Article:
Invertebrate Systematics Invertebrate Systematics Society
Systematics, phylogeny and biogeography
RESEARCH ARTICLE

The bee genera Haplomelitta and Samba (Hymenoptera : Anthophila : Melittidae): phylogeny, biogeography and host plants

Denis Michez A E , Connal Eardley B , Michael Kuhlmann C , Kim Timmermann D and Sébastien Patiny A

A University of Mons, Laboratory of Zoology, Place du parc 20, 7000 Mons, Belgium.

B Agricultural Research Council, Private Bag X134, 0121 Queenswood, Pretoria, South Africa/School of Biological and Conservation Science, University of KwaZulu-Natal, Private Bag X01, Scottsville, Pietermaritzburg 3209, South Africa.

C Department of Entomology, The Natural History Museum, Cromwell Road, London SW7 5BD, United Kingdom.

D Institute of Landscape Ecology, University of Münster, Robert-Koch-Str. 26, D-48149 Münster, Germany.

E Corresponding author. Email: denis.michez@umons.ac.be

Invertebrate Systematics 24(4) 327-347 http://dx.doi.org/10.1071/IS10008
Submitted: 3 March 2010  Accepted: 3 September 2010   Published: 13 December 2010

Abstract

Recent molecular phylogenetic data showed the Melittidae as the likely sister group to all other bees and indicated that proto-melittids could have been host-plant specialists originating in Africa. However, robust phylogenetic data at generic and species level are now needed for all melittid clades to test these hypotheses and investigate early melittid and bee evolution in general. The bee genera Haplomelitta and Samba, which comprise the former tribe Sambini (Hymenoptera : Melittidae), are revised here. The genera are endemic to the Afrotropical region, occurring in eastern and southern Africa. Previous studies hypothesised that Samba rendered Haplomelitta paraphyletic but a conclusive taxonomic decision was not proposed. By performing a comprehensive phylogenetic analysis based on five nuclear genes (28S, CAD, EF-1α (F2 copy), long-wavelength rhodopsin (opsin) and RNA polymerase II (RNAp); total 4179 bp) and morphological characters (34 characters), we here synonymise Haplomelitta with Samba. The genus is now subdivided into six subgenera containing 10 species, four of which are here described as new, namely: S. ascheri, S. gessorum, S. spinosa and S. rubigoinis. Moreover, we also considered biogeography, phenology and floral visitation data. Samba seems to have originated in southern Africa and later colonised eastern Africa. The ancestral host-plant foraging strategy was probably specialisation on one plant family (e.g. oligolectism). This result supports the hypothesis that the ancestor of bees arose in Africa and was a host-plant specialist.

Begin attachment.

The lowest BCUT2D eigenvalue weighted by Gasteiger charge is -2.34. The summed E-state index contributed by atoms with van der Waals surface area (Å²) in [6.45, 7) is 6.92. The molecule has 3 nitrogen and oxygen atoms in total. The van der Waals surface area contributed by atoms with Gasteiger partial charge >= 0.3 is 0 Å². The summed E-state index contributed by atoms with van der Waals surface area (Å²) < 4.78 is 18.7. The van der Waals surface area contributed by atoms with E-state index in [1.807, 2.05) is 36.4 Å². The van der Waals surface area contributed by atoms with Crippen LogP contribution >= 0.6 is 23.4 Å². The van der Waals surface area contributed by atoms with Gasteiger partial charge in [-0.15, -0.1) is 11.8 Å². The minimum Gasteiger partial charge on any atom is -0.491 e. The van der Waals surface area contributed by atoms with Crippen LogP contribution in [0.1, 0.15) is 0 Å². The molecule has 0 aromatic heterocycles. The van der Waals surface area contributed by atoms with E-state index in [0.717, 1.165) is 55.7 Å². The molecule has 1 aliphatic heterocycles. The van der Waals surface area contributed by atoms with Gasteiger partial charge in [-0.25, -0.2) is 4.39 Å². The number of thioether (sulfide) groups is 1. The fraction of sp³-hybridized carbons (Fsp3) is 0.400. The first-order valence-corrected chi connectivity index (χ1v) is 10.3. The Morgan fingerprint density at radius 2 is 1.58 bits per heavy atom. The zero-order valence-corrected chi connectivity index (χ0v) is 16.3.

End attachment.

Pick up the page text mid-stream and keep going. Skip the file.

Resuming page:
Additional keywords: Afrotropical region, host specialisation, new species.


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